Mapping Transnational (Hi)Stories
Mapping and Visualising Transnational Flows and Connections
The reading and workshop group is, for the moment, St Andrews-led. It is, however, a spin-off of the Menton 2013 summer school where discussions around borders, spaces and networks came back repeatedly to the question of space and scale in transnational history – and how to map and visualise such histories.
Defining transnational history as a way of seeing and a perspective that is interested in people, in nodes and honeycombs (P. Clavin) as well as the flows and connections across borders, raises pressing questions: Where is transnational history? Does transnational history need to rethink spatial issues? What kind of maps and visualisation could be integrated in transnational history – both as a way of analysis as well as narrative and story telling?
It is interesting to see that, over the past ten to fifteen years, an interest in spatial history (spatial turn) as well as in transnational (and global) history has developed almost simultaneously. If we accept that space (Raum / espace) is not simply absolute, a fact or a reality, but a product of social interaction and thus made, this would feed back into the questions raised above.
At the same time, new and previously unprecedented technologies of communication and mapping have become available. By asking: Where is transnational history? How to bring space back in? we seek to address these questions in a loose series of reading group sessions (held at the Centre for Transnational History), small-scale workshops (at St Andrews, in collaboration with GRAINES and beyond) and presentations/panels at a number of conferences.
What we seek to explore across projects ranging from travel activities to the Habsburg Empire (Martin Schaller), global cities (Emma Hart), alpine regions (Dawn Hollis, Jordan Girardin), scientific networks around 1800 (Sarah Easterby-Smith), spatial issues related to national socialism (Riccardo Bavaj) or transnational biographies (Bernhard Struck) are ways to tell these stories through technologies of mapping and visualisation.
Over the coming academic year (2013-14) a number of members of staff and PhD researcher from St Andrews will be meeting for a series of reading group sessions on the theme of space in transnational history. Transnational history has been broadly defined as being interested in connections across borders as well as in flows of goods, people, ideas across, through and above nations. As a perspective or way of seeing transnational history has been characterised as being primarily concerned with people as actors that create webs of connections as well as circulations, honeycombs and nodes of interaction across borders.
Such a definition raises questions of space and scale that we seek to discuss in a series of reading sessions and ultimately in a form of a workshop. What a number of colleagues are interested in is the question of how to spatialise and, consequently, how to map and visualise transnational histories and the flows and connections it is interested in. With these challenges and problems on space and scale in mind, what we seek to discuss in the coming year(s) is the combination and interrelation of transnational and global history on the one hand with the simultaneous (re)emergence of space and spatial issues since the early 1990s on the other.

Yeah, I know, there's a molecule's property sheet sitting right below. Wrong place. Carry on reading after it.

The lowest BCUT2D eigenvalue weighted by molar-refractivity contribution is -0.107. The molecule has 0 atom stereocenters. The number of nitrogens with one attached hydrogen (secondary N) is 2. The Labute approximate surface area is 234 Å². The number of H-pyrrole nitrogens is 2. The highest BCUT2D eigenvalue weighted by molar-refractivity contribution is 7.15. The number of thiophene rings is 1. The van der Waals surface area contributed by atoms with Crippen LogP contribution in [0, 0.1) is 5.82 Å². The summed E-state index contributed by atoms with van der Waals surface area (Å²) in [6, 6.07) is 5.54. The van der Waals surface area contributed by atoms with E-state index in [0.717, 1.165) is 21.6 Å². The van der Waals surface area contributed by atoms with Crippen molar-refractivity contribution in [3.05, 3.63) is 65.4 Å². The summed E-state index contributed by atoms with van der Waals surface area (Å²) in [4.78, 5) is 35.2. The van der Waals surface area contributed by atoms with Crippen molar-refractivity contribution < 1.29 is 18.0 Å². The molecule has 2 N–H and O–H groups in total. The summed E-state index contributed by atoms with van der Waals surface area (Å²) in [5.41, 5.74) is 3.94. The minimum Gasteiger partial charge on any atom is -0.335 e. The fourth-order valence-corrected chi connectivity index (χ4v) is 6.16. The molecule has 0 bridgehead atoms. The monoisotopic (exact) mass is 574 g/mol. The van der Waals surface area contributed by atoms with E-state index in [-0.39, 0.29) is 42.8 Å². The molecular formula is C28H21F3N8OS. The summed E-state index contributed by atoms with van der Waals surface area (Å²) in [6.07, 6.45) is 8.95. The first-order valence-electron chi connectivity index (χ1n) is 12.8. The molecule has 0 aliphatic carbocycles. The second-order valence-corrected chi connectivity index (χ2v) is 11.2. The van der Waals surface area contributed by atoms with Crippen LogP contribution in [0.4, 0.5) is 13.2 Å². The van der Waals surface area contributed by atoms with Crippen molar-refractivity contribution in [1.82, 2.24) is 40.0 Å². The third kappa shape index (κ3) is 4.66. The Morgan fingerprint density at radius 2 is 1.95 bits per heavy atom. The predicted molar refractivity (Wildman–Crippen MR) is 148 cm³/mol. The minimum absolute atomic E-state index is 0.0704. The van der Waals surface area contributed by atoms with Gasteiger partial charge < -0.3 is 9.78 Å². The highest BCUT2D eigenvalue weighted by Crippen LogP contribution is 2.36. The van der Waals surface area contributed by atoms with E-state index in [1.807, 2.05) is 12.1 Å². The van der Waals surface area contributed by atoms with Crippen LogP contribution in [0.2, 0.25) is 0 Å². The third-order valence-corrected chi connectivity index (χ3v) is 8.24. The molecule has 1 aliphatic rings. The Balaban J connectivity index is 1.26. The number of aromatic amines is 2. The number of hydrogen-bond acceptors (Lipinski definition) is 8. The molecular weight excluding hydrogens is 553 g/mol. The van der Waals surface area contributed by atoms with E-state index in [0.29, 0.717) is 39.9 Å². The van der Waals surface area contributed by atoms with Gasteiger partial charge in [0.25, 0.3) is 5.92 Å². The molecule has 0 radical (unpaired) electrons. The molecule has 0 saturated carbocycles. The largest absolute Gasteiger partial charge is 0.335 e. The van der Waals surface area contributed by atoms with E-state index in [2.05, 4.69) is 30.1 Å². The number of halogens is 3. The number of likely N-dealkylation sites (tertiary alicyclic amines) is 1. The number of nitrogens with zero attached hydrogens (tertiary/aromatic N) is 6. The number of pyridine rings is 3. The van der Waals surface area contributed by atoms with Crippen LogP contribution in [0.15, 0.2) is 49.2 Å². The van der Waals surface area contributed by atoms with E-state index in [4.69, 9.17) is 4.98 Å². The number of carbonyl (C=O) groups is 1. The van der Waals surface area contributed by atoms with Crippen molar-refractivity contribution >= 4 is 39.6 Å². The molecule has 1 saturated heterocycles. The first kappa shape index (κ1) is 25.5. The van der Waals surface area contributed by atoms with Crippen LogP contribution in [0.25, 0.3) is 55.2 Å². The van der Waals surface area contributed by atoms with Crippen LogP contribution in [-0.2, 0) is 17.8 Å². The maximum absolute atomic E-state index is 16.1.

While individual members of the reading groups work on rather diverse topics (travel, science, cities), we seek to explore ways of visualising and mapping flows and connections by collaborating with disciplines including geography and computer science.
Dates for meetings and readings will be posted shortly. For further questions or signalling interest in participating in any of the meetings, please feel free to contact Bernhard Struck (email@example.com).
The venue is room 0.02, School of History, St Katharine’s Lodge, The Scores, St Andrews. The first meeting for the workshop / reading group on space met on Wednesday 16 October 2013, 5.30pm.
What we read
-Krempel, Lothar, Network Visualization, in John Scott & Peter J. Carrington (Eds.): Sage Handbook of Social Network Analysis. London/New Delhi: Sage (forthcoming).
-Müller, Michael G., and Cornelius Torp. “Conceptualising Transnational Spaces in History.” European Review of History: Revue Européenne d’histoire 16, no. 5 (2009): 609.
-Middell, Matthias, and Katja Naumann. “Global History and the Spatial Turn: From the Impact of Area Studies to the Study of Critical Junctures of Globalization.” Journal of Global History 5, no. 01 (2010): 149–170.
-White, Richard, What is spatial history? (2010, online Stanford project) http://www.stanford.edu/group/spatialhistory/media/images/publication/what%20is%20spatial%20history%20pub%20020110.pdf
Resources – Examples – Inspiration – Tools